Connection of multiple memory devices to the bus can degrade the performance of the bus since the modules are typically connected in a configuration having electrical stubs which cause signal reflections on the bus. These reflections degrade signal integrity, thus limiting the maximum speed and bandwidth of the system. A robust electrical design is required in a high speed multidrop memory bus since the signal integrity must be acceptable throughout the system for lightly loaded systems, that is, where only a small number of module slots are populated, as well as heavily loaded systems where every module slot, or nearly every module slot, is populated.
In addition, although high speed communication between memory devices can be done using a transmission line or bus that is properly terminated, the speed at which data is passed can be limited by the capacitance of the memory devices and the resistance of circuit elements used to terminate the bus. As noted, bus reflections can limit the speed of data transmission as well.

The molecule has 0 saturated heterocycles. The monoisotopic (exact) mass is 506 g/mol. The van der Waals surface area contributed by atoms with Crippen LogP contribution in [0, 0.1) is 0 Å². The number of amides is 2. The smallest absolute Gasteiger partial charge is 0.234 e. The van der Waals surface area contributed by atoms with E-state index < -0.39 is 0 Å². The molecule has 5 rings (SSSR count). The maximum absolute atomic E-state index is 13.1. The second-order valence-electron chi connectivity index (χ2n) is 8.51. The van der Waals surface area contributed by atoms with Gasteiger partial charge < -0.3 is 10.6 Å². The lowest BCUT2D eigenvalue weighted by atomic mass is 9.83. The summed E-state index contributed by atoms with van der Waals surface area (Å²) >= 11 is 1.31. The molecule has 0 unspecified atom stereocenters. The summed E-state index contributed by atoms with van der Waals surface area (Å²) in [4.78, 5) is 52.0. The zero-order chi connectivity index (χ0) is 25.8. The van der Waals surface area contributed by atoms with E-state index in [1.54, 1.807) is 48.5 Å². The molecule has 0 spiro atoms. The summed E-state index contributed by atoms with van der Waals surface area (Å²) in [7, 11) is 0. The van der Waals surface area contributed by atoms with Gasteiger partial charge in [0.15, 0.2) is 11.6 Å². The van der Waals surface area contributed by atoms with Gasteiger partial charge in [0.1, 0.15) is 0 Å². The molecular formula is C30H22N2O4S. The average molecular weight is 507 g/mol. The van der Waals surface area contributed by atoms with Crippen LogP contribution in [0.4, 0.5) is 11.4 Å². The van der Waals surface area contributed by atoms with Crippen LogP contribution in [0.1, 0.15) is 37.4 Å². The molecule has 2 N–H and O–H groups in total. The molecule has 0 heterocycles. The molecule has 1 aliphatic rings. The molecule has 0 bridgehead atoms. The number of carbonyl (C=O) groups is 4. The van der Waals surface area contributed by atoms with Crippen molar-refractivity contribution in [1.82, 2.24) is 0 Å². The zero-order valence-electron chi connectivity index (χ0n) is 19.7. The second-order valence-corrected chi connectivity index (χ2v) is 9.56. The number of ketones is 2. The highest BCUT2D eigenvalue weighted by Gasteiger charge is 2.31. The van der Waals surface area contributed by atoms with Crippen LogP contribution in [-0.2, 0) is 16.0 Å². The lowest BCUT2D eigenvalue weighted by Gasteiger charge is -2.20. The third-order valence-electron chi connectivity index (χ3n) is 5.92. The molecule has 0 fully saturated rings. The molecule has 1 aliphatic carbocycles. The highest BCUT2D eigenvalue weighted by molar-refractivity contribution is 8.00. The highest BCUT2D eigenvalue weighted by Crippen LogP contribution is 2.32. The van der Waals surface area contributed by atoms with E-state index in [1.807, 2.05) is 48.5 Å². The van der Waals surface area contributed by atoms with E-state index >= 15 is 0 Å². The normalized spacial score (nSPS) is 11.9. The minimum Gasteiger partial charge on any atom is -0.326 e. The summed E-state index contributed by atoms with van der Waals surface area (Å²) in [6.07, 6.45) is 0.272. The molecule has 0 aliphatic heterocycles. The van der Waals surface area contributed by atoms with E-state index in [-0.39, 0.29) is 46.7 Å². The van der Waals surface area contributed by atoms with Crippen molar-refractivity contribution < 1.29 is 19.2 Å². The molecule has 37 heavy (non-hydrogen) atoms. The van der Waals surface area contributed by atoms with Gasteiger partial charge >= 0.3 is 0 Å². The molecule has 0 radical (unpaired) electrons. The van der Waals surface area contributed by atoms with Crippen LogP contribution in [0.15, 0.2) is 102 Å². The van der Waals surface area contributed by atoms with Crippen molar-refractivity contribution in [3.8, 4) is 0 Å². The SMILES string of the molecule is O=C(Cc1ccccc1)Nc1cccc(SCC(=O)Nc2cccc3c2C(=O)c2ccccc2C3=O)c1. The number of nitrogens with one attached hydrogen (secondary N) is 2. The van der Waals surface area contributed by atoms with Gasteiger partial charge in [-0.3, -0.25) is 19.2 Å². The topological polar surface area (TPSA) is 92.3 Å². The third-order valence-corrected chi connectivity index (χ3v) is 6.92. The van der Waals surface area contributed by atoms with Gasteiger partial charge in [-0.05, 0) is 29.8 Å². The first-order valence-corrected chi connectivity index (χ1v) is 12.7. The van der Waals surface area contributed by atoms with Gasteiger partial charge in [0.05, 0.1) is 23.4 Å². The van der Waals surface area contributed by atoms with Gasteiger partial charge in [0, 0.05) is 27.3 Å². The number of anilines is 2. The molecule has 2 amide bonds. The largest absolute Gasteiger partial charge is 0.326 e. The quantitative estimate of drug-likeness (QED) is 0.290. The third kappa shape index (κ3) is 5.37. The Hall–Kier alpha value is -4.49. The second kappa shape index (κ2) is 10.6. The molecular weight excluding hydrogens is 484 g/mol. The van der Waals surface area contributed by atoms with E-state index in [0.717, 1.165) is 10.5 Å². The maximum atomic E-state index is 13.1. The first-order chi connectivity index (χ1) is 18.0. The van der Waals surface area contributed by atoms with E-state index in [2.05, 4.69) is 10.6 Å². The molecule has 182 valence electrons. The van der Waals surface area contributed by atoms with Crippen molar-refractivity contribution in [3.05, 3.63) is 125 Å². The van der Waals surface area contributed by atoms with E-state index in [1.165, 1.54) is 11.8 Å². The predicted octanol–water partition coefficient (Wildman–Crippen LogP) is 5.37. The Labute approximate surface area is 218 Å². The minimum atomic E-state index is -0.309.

Accordingly, there is a strong desire and need to improve the performance characteristics of memory bus systems and other data bus systems in order to permit high speed operation with minimal degradation of signal integrity due to bus reflections.
The present invention provides a method and associated apparatus for improving the performance of a high speed data bus, e.g., a memory bus. The invention mitigates bus reflections caused by electrical stubs by connecting contemporaneously-selected system components in a stubless or substantially stubless configuration using switches, for example field effect transistor (FET) or other electronic switches.